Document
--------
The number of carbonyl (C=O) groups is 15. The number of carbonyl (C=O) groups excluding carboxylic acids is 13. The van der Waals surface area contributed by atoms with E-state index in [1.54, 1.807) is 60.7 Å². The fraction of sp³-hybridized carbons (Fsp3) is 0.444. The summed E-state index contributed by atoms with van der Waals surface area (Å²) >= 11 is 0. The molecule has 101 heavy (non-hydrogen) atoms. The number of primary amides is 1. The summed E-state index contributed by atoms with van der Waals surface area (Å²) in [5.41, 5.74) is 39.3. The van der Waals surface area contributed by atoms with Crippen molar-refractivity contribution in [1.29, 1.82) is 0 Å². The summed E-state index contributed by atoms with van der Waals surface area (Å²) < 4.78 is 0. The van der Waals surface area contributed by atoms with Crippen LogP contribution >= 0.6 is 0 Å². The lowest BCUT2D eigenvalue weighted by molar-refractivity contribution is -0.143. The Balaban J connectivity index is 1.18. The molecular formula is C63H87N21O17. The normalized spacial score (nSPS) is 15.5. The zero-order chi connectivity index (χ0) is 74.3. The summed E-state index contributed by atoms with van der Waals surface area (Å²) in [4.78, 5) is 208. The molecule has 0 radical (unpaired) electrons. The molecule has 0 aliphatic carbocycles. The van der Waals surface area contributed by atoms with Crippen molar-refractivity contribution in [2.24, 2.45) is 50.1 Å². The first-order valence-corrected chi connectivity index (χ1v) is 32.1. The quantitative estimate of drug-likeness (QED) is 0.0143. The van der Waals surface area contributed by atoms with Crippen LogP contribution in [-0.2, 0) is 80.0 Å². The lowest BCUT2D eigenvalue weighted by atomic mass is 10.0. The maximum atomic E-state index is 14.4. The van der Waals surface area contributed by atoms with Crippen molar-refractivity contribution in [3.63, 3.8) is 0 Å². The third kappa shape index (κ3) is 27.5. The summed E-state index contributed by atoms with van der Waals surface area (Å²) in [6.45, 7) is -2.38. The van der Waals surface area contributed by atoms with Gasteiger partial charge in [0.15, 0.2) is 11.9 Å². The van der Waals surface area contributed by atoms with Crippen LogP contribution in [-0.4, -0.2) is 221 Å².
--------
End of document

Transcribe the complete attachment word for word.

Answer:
The number of carbonyl (C=O) groups is 15. The number of carbonyl (C=O) groups excluding carboxylic acids is 13. The van der Waals surface area contributed by atoms with E-state index in [1.54, 1.807) is 60.7 Å². The fraction of sp³-hybridized carbons (Fsp3) is 0.444. The summed E-state index contributed by atoms with van der Waals surface area (Å²) >= 11 is 0. The molecule has 101 heavy (non-hydrogen) atoms. The number of primary amides is 1. The summed E-state index contributed by atoms with van der Waals surface area (Å²) in [5.41, 5.74) is 39.3. The van der Waals surface area contributed by atoms with Crippen molar-refractivity contribution in [1.29, 1.82) is 0 Å². The summed E-state index contributed by atoms with van der Waals surface area (Å²) < 4.78 is 0. The van der Waals surface area contributed by atoms with Crippen LogP contribution >= 0.6 is 0 Å². The lowest BCUT2D eigenvalue weighted by molar-refractivity contribution is -0.143. The Balaban J connectivity index is 1.18. The molecular formula is C63H87N21O17. The normalized spacial score (nSPS) is 15.5. The zero-order chi connectivity index (χ0) is 74.3. The summed E-state index contributed by atoms with van der Waals surface area (Å²) in [4.78, 5) is 208. The molecule has 0 radical (unpaired) electrons. The molecule has 0 aliphatic carbocycles. The van der Waals surface area contributed by atoms with Crippen molar-refractivity contribution in [2.24, 2.45) is 50.1 Å². The first-order valence-corrected chi connectivity index (χ1v) is 32.1. The quantitative estimate of drug-likeness (QED) is 0.0143. The van der Waals surface area contributed by atoms with Crippen LogP contribution in [-0.2, 0) is 80.0 Å². The lowest BCUT2D eigenvalue weighted by atomic mass is 10.0. The maximum atomic E-state index is 14.4. The van der Waals surface area contributed by atoms with Crippen molar-refractivity contribution in [3.63, 3.8) is 0 Å². The third kappa shape index (κ3) is 27.5. The summed E-state index contributed by atoms with van der Waals surface area (Å²) in [6.45, 7) is -2.38. The van der Waals surface area contributed by atoms with Gasteiger partial charge in [0.15, 0.2) is 11.9 Å². The van der Waals surface area contributed by atoms with Crippen LogP contribution in [-0.4, -0.2) is 221 Å².